If you’ve worked with or read up on the common Master Data Management tools on the market, you will find that most of them provide functionality for matching records from various source systems and blending or merging them into a single, trusted data set, a practice also dubbed “Golden Record Management” (GRM). Many of these products are expensive, some prohibitively so.
So, as someone who deep down inside believes no problem should be too big for a Python solution, I thought there had to be a way to do something similar. In the oil/gas industry, for matching well data records from various databases, the trouble starts with the name of a well which may occur in various forms. A well could be called the “Peter Smith No.1”, “Smith, P.-1H” or “P Smith, #1”. So to match these across systems requires a degree of fuzziness. Enter Python’s fuzzywuzzy module. Find here on GitHub here, or get it using pip. Find instructions here.
For real world example, go to the Texas Railroad Commission for some sample data. I searched for “Smith, P” and found:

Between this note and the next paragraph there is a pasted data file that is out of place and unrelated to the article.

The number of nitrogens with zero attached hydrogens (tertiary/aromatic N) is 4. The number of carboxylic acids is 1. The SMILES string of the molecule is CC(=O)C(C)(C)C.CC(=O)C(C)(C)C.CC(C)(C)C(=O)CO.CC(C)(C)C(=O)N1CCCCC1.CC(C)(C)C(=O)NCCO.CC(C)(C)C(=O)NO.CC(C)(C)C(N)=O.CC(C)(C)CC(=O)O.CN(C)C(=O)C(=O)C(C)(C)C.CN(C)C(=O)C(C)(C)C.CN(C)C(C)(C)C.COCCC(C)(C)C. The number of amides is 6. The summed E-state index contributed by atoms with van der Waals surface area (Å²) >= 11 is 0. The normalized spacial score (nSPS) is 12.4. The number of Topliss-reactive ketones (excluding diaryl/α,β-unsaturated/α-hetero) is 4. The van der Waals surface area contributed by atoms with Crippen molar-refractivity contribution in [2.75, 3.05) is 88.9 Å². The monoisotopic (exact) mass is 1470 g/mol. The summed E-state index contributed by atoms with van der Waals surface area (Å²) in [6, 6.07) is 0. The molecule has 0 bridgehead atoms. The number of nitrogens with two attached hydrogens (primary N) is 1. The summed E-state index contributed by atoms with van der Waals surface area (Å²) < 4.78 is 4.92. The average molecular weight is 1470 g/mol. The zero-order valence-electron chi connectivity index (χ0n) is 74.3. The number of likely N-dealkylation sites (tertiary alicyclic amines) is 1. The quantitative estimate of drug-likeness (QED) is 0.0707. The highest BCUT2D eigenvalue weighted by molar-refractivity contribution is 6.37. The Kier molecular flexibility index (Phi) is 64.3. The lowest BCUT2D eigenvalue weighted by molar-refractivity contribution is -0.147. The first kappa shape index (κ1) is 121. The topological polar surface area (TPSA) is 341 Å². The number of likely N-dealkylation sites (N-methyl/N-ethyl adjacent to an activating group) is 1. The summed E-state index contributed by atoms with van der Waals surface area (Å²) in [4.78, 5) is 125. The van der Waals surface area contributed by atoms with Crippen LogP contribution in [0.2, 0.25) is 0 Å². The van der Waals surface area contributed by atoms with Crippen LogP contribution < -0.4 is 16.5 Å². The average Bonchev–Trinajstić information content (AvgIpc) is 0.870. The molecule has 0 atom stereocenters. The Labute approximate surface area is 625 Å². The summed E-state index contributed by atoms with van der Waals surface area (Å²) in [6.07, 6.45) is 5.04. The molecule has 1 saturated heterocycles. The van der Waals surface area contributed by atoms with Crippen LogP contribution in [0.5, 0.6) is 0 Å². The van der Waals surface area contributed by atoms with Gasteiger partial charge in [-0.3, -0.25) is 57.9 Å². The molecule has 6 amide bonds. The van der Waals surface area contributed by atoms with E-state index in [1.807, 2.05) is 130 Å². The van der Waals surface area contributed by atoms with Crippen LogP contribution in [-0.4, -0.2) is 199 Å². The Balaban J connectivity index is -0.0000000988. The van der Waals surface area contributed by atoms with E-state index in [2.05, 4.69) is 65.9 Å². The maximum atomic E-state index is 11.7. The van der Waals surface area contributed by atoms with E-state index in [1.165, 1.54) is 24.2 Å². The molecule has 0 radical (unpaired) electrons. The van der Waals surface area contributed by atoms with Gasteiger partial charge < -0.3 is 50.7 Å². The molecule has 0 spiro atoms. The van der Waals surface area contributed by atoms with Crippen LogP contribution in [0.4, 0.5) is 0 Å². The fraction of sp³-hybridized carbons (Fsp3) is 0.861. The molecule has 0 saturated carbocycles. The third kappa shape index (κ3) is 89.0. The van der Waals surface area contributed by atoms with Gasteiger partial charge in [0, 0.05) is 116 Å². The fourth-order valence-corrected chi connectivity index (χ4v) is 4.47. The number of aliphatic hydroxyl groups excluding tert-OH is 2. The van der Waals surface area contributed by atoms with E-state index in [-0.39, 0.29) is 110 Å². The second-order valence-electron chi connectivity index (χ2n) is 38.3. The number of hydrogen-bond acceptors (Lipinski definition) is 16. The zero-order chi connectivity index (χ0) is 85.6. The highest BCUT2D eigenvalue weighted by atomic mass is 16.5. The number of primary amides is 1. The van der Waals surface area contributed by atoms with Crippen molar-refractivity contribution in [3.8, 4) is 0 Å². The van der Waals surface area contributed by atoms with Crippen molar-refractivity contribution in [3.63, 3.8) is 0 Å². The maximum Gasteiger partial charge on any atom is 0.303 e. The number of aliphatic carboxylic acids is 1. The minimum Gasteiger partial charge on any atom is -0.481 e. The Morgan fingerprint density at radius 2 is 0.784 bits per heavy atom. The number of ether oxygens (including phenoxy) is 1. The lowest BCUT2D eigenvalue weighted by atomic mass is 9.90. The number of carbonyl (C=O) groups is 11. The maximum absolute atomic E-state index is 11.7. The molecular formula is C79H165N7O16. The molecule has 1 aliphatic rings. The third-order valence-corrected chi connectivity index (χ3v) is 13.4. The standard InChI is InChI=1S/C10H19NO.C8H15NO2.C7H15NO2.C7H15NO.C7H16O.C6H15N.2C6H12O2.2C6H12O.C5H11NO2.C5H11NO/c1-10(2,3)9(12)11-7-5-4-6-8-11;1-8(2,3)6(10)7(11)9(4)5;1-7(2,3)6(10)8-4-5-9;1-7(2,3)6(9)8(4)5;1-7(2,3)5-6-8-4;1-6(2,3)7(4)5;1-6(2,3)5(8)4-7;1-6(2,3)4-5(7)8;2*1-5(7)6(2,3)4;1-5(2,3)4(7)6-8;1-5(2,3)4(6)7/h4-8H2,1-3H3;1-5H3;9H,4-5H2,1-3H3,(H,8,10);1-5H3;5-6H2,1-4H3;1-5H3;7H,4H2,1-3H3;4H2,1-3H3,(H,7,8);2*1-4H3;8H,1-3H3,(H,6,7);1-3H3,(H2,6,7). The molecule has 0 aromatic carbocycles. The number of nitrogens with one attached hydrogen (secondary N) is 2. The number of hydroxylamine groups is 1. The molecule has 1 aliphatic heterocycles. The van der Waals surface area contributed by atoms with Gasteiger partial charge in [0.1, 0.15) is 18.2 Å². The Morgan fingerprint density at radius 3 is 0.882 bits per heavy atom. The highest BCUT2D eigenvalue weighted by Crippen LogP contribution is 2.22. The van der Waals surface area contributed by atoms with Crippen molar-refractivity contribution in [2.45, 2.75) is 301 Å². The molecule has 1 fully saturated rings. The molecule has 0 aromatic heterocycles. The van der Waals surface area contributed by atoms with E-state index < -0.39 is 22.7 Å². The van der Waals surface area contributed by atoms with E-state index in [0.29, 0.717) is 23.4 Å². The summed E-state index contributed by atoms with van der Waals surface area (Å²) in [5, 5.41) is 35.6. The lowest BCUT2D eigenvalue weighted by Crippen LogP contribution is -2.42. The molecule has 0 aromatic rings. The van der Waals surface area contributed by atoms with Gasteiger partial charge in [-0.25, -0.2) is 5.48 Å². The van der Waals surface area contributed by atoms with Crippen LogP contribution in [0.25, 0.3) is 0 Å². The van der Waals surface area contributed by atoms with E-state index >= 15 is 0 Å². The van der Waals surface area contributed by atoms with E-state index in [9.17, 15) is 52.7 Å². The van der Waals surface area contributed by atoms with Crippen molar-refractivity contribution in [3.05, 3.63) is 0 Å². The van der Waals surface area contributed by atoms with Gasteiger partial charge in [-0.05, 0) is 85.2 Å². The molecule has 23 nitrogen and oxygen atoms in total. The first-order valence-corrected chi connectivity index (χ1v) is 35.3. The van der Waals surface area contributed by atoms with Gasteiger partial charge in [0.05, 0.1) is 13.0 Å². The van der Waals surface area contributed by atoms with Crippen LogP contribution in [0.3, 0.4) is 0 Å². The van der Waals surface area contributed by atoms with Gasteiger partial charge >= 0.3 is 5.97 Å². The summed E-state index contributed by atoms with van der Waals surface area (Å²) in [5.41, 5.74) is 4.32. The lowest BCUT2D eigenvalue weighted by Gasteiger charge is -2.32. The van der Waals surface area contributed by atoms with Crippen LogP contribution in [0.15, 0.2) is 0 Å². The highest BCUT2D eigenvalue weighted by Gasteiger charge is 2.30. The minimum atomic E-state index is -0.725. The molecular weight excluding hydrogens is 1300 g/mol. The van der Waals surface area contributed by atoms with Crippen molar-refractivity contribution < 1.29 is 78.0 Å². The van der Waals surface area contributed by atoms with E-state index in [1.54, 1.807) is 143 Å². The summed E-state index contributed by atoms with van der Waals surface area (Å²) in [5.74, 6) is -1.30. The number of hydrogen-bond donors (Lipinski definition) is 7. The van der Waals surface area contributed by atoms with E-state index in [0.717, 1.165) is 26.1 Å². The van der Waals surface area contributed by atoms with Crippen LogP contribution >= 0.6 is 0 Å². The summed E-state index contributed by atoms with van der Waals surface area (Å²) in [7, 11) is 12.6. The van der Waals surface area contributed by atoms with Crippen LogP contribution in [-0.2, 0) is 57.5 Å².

These are different wells and they get pretty low scores when comparing their names using fuzzy wuzzy:
from fuzzywuzzy import fuzz
>>> fuzz.ratio("SMITH, PATRICIA UNIT", "Smith, Pattie L")
>>> fuzz.partial_ratio("SMITH, PATRICIA UNIT", "Smith, Pattie L")
>>> fuzz.token_set_ratio(“SMITH, PATRICIA UNIT”, “Smith, Pattie L”)
Compare that two potential different spelling of the same wells:
>>> fuzz.token_set_ratio("SMITH, pattie", "Smith, Pattie L")
>>> fuzz.token_set_ratio("SMITH, pattie", "Pattie Smith L")
>>> fuzz.token_set_ratio("SMITH, pat", "P Smith L")
Anyway, I plan to play with some more. It’s promising. But of course this only addresses fuzzy matching for strings. It doesn’t help me match on dates *Sept 30, 1955″ and “October 1, 1955” being a near match. But maybe Python has another module for that, too!
Additional useful links: